November 2006 Archives

The first standalone Perl Hackathon has been a rousing success, and The Perl Foundation is looking forward to sponsoring two or three each year around the country, or around the world.

From Friday November 10th to Sunday November 12th, over thirty Perl hackers converged on the Country Inn & Suites in Crystal Lake, IL, a far northwest suburb of Chicago. For three days, nearly around the clock, we worked, talked, ate, and worked some more on Perl projects of all kinds. There were hackers from around the Chicago area as well as others from Oregon, California, New York, Ontario and England. Some were only around for one day, while others came in Thursday night and left Monday morning. It was a gathering that let everyone do what they wanted, when they wanted, while still getting work done.

The Parrot project had the largest population working on it. Chip Salzenberg and Jerry Gay flew in to drive the development. Friday morning, there were six hackers who were familiar with Parrot, but when it was over, eight new project members had worked on it. Bugs were fixed, design documents were created, and hackers met other hackers for the first time.

Perl::Critic also had a big showing. Chris Dolan and yours truly met with Michael Wolf and James Keenan to create new policies and hash out design decisions as we pushed to the version 1.0 release of this crucial tool.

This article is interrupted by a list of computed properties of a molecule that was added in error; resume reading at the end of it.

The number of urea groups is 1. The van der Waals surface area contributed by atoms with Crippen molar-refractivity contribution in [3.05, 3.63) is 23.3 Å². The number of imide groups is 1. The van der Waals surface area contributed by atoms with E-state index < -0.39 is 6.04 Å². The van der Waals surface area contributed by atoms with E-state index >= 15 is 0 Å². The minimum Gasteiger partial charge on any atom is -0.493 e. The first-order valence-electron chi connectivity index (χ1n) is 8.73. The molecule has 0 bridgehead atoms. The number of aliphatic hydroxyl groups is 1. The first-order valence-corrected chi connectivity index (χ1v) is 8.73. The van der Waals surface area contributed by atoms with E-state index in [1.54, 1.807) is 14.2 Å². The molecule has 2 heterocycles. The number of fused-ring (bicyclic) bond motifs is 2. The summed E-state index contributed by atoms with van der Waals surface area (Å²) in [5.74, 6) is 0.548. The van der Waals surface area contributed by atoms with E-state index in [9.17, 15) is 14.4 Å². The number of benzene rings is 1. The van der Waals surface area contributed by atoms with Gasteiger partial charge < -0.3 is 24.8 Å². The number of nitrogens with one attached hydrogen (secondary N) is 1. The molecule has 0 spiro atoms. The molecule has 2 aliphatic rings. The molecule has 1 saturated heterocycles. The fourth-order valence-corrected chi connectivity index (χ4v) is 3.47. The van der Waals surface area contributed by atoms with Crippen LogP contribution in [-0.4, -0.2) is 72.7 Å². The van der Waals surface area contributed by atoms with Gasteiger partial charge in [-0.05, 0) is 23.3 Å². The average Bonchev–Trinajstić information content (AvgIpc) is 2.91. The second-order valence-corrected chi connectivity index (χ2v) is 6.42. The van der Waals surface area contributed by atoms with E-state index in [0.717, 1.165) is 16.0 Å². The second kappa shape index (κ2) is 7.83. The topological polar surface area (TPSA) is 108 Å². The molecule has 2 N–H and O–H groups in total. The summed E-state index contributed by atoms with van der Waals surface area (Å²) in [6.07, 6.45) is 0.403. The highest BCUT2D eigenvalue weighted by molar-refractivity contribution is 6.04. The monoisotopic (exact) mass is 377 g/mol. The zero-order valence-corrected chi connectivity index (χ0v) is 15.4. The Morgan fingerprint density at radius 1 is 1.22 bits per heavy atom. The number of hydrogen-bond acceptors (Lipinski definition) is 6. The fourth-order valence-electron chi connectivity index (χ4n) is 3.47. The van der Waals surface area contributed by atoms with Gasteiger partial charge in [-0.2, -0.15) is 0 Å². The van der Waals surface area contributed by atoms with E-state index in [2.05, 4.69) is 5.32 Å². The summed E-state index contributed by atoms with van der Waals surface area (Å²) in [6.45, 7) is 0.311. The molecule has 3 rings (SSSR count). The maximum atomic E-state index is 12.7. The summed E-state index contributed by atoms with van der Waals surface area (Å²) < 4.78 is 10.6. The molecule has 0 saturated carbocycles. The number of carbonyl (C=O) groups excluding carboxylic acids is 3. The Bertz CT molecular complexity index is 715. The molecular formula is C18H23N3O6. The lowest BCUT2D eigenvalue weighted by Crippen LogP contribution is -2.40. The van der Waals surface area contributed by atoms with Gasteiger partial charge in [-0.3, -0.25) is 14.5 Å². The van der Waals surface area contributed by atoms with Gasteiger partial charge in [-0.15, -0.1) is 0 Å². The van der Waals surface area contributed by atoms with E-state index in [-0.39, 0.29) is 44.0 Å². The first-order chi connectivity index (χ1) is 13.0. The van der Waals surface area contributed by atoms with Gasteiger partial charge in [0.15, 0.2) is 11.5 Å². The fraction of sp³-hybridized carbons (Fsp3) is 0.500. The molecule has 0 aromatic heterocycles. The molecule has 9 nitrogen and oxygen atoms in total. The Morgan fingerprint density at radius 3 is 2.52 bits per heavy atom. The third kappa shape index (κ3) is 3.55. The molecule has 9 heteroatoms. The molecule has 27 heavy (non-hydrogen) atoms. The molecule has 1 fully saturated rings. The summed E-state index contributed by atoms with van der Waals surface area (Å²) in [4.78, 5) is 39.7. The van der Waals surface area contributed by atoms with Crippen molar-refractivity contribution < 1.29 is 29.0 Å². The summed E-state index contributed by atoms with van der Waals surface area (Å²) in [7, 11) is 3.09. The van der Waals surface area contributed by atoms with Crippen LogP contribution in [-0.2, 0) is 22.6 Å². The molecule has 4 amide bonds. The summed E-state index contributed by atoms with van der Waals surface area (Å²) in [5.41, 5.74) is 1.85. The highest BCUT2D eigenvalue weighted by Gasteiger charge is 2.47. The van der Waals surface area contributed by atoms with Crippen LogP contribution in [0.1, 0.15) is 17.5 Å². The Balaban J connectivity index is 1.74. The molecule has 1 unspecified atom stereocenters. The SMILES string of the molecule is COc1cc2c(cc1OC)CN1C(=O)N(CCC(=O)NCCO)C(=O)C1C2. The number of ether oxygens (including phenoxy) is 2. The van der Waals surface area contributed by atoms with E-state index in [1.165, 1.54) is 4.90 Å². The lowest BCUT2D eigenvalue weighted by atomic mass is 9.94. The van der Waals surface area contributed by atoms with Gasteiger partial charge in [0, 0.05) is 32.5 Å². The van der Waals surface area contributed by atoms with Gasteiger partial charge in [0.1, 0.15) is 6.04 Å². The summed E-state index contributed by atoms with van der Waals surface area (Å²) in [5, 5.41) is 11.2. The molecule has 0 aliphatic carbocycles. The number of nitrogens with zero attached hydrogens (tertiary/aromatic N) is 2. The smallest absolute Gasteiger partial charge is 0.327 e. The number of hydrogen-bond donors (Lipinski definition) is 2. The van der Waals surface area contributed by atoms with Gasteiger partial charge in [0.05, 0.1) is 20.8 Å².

On Saturday night, Ken Krugler of the code search engine gave a demo of the site, and heard feedback about how can help serve the Perl community better. I'm excited about outside companies working to help Perl while helping themselves. Most important, Krugler sponsored the night's Chicago deep dish pizza to feed the hungry hacking throng.

Smaller projects got attention as well. Pete Krawczyk and I worked on projects like ack, File::Next and HTML::Tree, since most of our time was spent running around getting people to public transportation, getting snacks, ordering Chinese food, and making sure everything ran smoothly. For more details on who was there, and what we worked on, see the Hackathon Chicago wiki at

The one question everyone asked was, "When's the next one?" The Perl Foundation is currently working on ideas, plans, budgets and sponsorship for making more hackathons happens, but we need people to host and organize them. A hackathon is an ideal way for a Perl Mongers group to host an event, but with much easier requirements than hosting YAPC (Yet Another Perl Conference). If you or your Perl Mongers group would be interested in hosting a hackathon, please email me at [email protected]